Some Thoughts on Small, But Not Struggling Churches

When we first arrived in Ontario, Mike Stephens, the Wellandport preacher for over 20 years, and I were discussing my schedule for the summer. This discussion turned to the topic of small, struggling churches. He commented regarding one of the congregations, “Oh, they’re struggling to reach 200, but they are not struggling spiritually.”

In reflecting on the summer and my association with several, but not all, of the Ontario churches, I echo this sentiment. Often in the States, we equate strength with numbers. But careful observation and scriptural consideration reveal this is not necessarily so.

The strength of a church is not measured in numbers, modern buildings, financial ability, the wealth of their members, the notoriety of their preacher, or even the ability to fully support a preacher financially.

The Bible speaks of Christians being “strong in the Lord” when they put on the armor of God, stand against the schemes of Satan, uphold the Truth, hold fast to the faith, live righteous lives, share their faith, persist in prayer, practice perseverance through trials and are spiritually alert (Eph 6:10-20).

These qualities that I observed, again and again, visiting with churches that were small in number, but large in faith, hope, and love. Our teaching and preaching was received with enthusiasm and appreciation. Never once was it suggested that I had a time limit. In fact, I was encouraged more than once to continue preaching or teaching past the time I thought it was advisable to conclude my lesson.

We are impressed with the eagerness of the brethren to study, learn and discuss spiritual matters. In one meeting we had appointments every day with those who had Bible questions and sincerely wanted answers.

The fellowship of the brethren in Ontario is unique. It crosses congregational lines. Not in an unscriptural way. But in a show of support. Care. Concern. And compassion. Brethren visit each other’s meetings. Some drive quite a distance and bring their children to be with other Christians for youth devotions or Bible studies. One sister remarked, “Our churches are all small, so we need to encourage each other.” And indeed they do.

Paul’s admonition to Timothy was to “be strong in the grace that is in Christ Jesus.” We witnessed God’s grace among these brethren. And a reliance on the Lord to provide what they need and when they need it. We never heard complaints regarding what they didn’t have or the size of their congregations, but ever an appreciation for their salvation. And gratitude for those who ministered in the Word to guide them into a knowledge of the Truth. Like Barnabas when he came to Antioch, we saw the grace of God among them in Ontario.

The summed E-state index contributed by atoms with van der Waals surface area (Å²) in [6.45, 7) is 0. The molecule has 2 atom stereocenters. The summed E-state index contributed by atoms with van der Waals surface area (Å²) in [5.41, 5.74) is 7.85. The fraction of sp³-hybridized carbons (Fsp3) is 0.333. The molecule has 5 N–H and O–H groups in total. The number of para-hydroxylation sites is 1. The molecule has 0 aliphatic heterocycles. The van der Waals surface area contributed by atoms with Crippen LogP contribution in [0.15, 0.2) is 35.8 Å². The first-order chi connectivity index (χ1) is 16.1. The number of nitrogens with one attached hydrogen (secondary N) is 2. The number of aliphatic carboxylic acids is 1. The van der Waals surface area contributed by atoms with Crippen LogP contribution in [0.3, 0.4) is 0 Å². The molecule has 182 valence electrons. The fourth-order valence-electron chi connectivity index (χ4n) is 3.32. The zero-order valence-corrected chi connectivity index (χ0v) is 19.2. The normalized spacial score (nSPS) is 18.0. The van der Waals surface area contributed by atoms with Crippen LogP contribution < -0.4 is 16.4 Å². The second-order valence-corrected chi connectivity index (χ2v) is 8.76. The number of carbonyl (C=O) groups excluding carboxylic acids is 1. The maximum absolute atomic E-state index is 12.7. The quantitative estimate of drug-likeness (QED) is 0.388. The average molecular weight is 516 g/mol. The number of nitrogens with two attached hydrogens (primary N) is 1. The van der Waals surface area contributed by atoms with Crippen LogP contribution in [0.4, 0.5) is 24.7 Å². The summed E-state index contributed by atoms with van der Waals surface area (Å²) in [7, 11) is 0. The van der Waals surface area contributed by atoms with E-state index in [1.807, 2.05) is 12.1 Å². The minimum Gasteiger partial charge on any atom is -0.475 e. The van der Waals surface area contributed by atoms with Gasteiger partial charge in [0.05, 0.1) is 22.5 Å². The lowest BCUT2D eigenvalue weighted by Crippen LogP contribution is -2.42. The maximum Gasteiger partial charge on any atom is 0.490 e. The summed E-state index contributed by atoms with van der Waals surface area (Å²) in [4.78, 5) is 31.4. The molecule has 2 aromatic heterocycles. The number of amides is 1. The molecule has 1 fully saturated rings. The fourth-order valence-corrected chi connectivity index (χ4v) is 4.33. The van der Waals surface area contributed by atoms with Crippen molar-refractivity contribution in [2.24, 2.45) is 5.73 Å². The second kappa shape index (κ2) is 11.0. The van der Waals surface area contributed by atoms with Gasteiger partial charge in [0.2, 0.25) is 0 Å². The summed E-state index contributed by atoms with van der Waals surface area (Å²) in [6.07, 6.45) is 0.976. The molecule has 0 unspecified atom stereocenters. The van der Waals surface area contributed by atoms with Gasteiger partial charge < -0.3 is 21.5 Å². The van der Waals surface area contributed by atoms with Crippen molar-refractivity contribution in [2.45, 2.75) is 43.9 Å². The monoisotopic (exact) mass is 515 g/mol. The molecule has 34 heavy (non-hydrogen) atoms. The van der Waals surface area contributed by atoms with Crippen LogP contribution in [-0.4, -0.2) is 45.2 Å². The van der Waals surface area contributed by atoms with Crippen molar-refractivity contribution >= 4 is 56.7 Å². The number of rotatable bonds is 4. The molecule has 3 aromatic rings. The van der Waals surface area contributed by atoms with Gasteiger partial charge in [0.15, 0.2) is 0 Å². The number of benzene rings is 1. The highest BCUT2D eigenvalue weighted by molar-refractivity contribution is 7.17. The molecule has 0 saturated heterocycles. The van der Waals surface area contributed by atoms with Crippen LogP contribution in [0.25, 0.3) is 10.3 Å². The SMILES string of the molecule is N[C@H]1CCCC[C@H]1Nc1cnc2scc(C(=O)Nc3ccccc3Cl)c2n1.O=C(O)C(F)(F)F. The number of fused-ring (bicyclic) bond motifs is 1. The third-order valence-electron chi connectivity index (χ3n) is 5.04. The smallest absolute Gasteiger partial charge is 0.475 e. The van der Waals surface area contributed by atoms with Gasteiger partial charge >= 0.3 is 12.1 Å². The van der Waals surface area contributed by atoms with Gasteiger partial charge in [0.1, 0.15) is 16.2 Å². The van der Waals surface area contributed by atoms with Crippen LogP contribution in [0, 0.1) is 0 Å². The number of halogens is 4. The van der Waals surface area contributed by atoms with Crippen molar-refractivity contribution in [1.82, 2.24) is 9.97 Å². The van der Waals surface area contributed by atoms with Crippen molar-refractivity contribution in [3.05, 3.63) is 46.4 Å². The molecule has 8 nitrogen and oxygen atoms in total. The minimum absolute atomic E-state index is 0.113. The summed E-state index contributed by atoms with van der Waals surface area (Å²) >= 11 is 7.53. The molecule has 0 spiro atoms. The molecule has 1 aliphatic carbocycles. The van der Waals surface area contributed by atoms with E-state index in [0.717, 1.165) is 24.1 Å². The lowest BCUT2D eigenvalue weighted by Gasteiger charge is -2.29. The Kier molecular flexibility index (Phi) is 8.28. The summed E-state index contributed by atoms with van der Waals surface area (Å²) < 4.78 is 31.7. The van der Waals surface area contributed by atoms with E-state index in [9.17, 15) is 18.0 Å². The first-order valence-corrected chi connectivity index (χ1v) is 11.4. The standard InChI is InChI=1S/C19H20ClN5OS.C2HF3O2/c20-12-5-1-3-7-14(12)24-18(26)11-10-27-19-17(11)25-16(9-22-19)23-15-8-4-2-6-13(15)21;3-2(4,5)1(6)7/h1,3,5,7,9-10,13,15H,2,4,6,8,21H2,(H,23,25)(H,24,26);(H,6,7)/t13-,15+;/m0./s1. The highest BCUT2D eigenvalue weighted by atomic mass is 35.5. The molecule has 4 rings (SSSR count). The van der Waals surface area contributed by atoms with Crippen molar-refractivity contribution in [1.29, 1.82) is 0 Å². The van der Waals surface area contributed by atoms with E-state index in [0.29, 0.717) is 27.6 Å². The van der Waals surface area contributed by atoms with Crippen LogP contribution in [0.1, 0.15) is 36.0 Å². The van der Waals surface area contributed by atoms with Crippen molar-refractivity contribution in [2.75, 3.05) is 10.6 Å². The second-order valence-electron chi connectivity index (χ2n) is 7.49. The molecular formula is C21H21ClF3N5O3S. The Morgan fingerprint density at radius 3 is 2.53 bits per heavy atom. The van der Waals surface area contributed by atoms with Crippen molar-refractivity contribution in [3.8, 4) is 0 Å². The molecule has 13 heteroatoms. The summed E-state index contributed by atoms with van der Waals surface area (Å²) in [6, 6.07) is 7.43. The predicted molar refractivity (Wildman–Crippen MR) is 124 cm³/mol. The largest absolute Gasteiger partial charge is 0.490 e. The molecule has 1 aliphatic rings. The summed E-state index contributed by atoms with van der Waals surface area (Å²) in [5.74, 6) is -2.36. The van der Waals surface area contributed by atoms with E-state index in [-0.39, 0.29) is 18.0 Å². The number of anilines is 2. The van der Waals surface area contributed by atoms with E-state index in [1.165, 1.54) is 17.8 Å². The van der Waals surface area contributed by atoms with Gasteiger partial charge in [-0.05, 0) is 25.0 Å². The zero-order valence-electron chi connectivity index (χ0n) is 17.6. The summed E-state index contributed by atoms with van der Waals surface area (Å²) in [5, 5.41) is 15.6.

To the churches and brethren in the States who are financially supporting these men in Ontario, I commend you. You are doing a good work. And you are supporting men who love the Lord, love the brethren, and are doing their very best to strengthen the churches were they labor and lead the lost to the Lord.

Are the brethren perfect? No. Is there room for improvement? Of course. Can they grow stronger spiritually and in numbers? Absolutely! Do they know that? Yes! And obviously, that can be said for not only the churches in the States but throughout the world.

In fact, these observations regarding small churches who are strong spiritually can be seen in many of the more difficult areas in the United States and in other parts of the world.

We leave Canada with a warm feeling for these brethren and a deep appreciation for their spiritual strength. Until we return, we encourage you to “Watch, stand fast in the faith, be brave, be strong. Let all that you do be done with love” (1 Cor 16:13-14).

–Ken Weliever, The Preacherman


Filed under Church

2 responses to “Some Thoughts on Small, But Not Struggling Churches

  1. Love this! Strength is not in numbers. We go to a very small church but filled with the Holy Spirit, love of people, willing to serve where needed, strong prayer group and faithful to the word.
    Summer full of memories!
    Have fun on your next journey!


  2. Reblogged this on ThePreachersWord and commented:

    We’re taking our annual holiday break from blogging and reblogging the top 10 posts of 2018 based on reader hits. This one inspired by MIke Stephens came in at #10.


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